[Skip to Content]
Access to paid content on this site is currently suspended due to excessive activity being detected from your IP address 18.206.12.79. Please contact the publisher to request reinstatement.
[Skip to Content Landing]
Clinicopathologic Reports, Case Reports, and Small Case Series
September 2005

Vision Loss Due to Macular Edema Induced by Rosiglitazone Treatment of Diabetes Mellitus

Arch Ophthalmol. 2005;123(9):1273-1275. doi:10.1001/archopht.123.9.1273

Rosiglitazone is in the thiazolidinedione class of insulin-sensitizing agents used for the treatment of type 2 diabetes mellitus.

Thiazolidinediones have been reported to cause or exacerbate ventricular failure, pulmonary edema, and peripheral edema, especially in patients with left ventricular dysfunction or chronic renal insufficiency.1,2 This case report describes vision loss in a diabetic patient due to rosiglitazone-induced macular edema, which reversed on dosage reduction.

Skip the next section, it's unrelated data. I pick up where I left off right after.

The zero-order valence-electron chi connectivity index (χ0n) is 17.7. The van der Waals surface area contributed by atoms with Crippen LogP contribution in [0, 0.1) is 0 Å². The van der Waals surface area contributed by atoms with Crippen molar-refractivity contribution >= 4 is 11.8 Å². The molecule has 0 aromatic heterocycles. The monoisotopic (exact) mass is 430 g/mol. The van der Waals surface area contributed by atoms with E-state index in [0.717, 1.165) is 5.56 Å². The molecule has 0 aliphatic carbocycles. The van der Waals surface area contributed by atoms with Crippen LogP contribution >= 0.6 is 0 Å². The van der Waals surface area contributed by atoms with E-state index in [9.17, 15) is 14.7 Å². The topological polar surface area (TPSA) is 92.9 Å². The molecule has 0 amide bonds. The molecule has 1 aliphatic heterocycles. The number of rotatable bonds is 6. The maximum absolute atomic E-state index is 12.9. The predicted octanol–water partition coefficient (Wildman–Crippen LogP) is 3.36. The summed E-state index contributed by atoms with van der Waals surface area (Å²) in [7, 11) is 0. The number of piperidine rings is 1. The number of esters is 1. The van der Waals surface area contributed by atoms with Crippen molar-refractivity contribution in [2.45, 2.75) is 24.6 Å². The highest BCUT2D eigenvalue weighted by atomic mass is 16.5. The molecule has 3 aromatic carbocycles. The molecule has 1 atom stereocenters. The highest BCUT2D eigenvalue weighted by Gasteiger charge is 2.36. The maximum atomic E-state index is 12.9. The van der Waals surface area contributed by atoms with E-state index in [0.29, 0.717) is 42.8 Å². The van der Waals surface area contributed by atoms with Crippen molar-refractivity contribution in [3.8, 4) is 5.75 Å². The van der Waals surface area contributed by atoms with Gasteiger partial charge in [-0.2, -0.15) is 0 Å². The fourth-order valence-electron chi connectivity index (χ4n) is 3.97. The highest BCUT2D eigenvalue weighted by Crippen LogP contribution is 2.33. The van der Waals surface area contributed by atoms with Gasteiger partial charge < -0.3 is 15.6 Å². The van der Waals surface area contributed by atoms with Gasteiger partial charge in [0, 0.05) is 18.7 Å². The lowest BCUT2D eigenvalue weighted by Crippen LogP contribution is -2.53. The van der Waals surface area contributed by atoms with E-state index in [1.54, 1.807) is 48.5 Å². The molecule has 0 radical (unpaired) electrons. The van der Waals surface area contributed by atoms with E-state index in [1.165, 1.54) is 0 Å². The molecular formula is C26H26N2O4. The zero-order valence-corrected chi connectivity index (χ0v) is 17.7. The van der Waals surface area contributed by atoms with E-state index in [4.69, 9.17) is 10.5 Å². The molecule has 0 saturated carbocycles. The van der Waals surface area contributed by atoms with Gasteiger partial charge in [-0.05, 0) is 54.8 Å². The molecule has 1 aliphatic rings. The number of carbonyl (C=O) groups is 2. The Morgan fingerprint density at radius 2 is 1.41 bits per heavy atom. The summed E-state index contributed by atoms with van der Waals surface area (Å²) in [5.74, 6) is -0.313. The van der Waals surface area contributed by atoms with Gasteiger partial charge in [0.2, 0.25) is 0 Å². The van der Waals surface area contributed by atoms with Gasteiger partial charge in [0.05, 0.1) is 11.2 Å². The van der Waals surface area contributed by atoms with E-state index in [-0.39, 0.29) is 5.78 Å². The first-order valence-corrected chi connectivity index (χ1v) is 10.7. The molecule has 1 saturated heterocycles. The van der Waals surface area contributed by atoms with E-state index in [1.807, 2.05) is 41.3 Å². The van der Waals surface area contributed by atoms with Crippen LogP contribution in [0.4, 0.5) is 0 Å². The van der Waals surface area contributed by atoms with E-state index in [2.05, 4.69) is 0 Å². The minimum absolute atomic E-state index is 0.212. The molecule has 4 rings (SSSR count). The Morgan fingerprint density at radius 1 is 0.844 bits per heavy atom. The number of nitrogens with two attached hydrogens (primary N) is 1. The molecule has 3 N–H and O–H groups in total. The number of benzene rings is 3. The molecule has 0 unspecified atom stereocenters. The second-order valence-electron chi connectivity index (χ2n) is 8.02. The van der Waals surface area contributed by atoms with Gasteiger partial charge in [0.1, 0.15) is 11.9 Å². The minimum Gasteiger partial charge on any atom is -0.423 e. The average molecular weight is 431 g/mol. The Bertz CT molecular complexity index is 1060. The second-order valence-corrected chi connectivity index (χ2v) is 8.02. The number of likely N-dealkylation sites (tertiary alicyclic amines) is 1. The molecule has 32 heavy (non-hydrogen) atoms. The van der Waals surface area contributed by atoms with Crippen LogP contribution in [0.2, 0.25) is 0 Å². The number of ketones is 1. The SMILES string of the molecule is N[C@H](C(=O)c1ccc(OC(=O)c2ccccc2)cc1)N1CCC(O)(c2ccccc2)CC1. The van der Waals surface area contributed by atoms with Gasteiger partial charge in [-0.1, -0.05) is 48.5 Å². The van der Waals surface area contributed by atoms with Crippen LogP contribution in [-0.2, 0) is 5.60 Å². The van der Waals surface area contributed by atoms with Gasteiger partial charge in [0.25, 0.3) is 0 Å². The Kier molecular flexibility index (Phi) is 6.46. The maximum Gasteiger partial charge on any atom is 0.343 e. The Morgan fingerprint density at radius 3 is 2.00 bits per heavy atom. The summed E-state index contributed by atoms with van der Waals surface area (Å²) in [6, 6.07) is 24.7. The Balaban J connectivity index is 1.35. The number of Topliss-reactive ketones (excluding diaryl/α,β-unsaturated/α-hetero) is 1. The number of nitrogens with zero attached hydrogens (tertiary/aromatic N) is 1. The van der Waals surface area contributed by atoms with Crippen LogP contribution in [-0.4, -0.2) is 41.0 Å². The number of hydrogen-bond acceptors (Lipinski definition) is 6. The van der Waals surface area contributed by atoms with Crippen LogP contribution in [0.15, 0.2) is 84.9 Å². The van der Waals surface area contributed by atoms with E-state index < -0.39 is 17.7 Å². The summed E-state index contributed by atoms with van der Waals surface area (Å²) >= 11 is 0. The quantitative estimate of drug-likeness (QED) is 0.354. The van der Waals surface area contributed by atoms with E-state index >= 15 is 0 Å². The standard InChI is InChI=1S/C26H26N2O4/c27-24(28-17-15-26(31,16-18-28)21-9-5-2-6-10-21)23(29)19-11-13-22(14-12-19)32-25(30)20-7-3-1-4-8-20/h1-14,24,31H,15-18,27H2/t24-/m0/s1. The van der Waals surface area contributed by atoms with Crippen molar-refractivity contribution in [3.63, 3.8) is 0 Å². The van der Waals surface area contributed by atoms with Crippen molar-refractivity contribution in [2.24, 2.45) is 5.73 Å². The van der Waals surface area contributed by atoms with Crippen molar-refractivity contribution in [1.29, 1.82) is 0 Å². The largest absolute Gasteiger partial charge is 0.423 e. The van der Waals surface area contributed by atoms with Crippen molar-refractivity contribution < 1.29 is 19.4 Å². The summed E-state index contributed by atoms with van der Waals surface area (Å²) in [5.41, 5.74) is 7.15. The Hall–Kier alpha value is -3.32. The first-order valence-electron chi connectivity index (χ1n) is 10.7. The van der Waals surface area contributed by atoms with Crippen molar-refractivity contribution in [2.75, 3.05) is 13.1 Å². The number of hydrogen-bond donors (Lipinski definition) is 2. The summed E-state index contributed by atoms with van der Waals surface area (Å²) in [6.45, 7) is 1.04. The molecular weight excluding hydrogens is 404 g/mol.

A 55-year-old man noted an insidious decrease in vision in each eye during a 2-week period. He had a history of diabetes mellitus (diagnosed in 1987) complicated by proliferative diabetic retinopathy, neuropathy, and recently discovered nephropathy. Hypertension, hyperlipidemia, and depression were also being treated.

×